Abdul-Jabbar’s skyhook was an indefensible shot. His number was retired during his final season in 1989.
Shaquille O’Neal: 34
The Big Diesel helped the Lakers return to glory by joining with Bryant to win three NBA titles in a row (2000-2002). He played 19 seasons in The League, eight with the Lakers and left an imprint. Shaq is seventh in franchise history in points.
In NBA history, his 28,596 points has him eighth all-time. He led the NBA in scoring twice.
James Worthy: 42
Big Game James won three NBA titles with the Lakers (1985, 1987 and 1988). Laker fans will never forget his performance in the 1988 NBA finals against the Detroit Pistons. It’s the kind of thing that will get your number retired.
Worthy’s 12-year career was spent entirely in Los Angeles. He ranks sixth in franchise history in points (16,320). His number was hung in 1995.
Jerry West: 44
West saw his No. 44 go up to the top of the then-Forum in 1983. His career is the stuff of NBA legends. He spent 14 years with the Lakers and was a 14-time All-Star. His career average of 29.1 points a game in the playoffs is fifth all-time. That’s more than LeBron. That’s more than Kobe.
West only won one NBA title — the lousy Celtics were in his way forever — but how sweet it was in 1972. Then as an Executive, he helped the Lakers win again in the 80s, and made the trade for Kobe in the NBA Draft.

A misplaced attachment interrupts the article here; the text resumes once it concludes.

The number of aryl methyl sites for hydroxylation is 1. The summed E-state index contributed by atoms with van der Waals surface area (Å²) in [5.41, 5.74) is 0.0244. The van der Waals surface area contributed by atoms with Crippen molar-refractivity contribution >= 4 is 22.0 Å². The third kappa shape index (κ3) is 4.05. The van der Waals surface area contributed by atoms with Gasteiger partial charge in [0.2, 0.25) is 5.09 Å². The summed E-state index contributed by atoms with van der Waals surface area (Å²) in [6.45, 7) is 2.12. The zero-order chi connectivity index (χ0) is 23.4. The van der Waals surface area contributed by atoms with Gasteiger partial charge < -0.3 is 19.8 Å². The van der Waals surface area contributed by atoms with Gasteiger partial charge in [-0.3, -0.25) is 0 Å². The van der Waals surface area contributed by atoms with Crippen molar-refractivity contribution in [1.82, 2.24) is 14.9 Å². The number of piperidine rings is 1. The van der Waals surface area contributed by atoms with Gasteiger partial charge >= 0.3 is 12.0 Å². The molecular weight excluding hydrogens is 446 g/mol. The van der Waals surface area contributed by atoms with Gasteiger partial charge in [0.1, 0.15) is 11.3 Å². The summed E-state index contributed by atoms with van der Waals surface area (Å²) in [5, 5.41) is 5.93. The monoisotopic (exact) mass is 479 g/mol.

Jamaal Wilkes: 52
In 1980, everyone remembers Magic having to play center his rookie year in Game 6 of the NBA finals when Abdul-Jabbar got hurt, but it was Wilkes who also made a huge impact scoring 37 points as the Lakers won the crown over the 76ers.
Wilkes was Worthy before Worthy. He played eight years with the Lakers and won four NBA titles in his career (three with LA, one with Golden State). His number is retired by both the Lakers and UCLA.
Chick Hearn (Microphone)
The legendary maestro of the microphone started as Lakers broadcaster in March of 1961. He had a streak of calling 3,338 games in a row. He was the first broadcaster inducted in the Naismith Hall of Fame in 2003.
Hearn died at age 85 in 2002. The Lakers have a bronze statue of him outside Crypto.com arena and Hearn has a start on the Hollywood Walk of Fame. His banner has an old-style microphone in place of a number.
Who should the Lakers honor next?
Pat Riley: Riley played for the Lakers for five years and was also part of that NBA championship team in 1972, albeit in a supporting role. However, Riley’s impact on the franchise as a coach is impossible to dismiss. Perhaps the Laker management is miffed over Riley’s success as a coach with the Knicks and Heat.
Pau Gasol: Do the Lakers win those NBA titles without Gasol? Probably not. He spent seven years with the Lakers, giving them a pass-first center with great vision.
LeBron James: James will certainly be honored in Cleveland and Miami when his career is done. He has won an NBA title with the Lakers and is entering his fifth season. Wilt is the shortest-tenured player on this list (five seasons). I would think LeBron’s 23 will get lifted one day.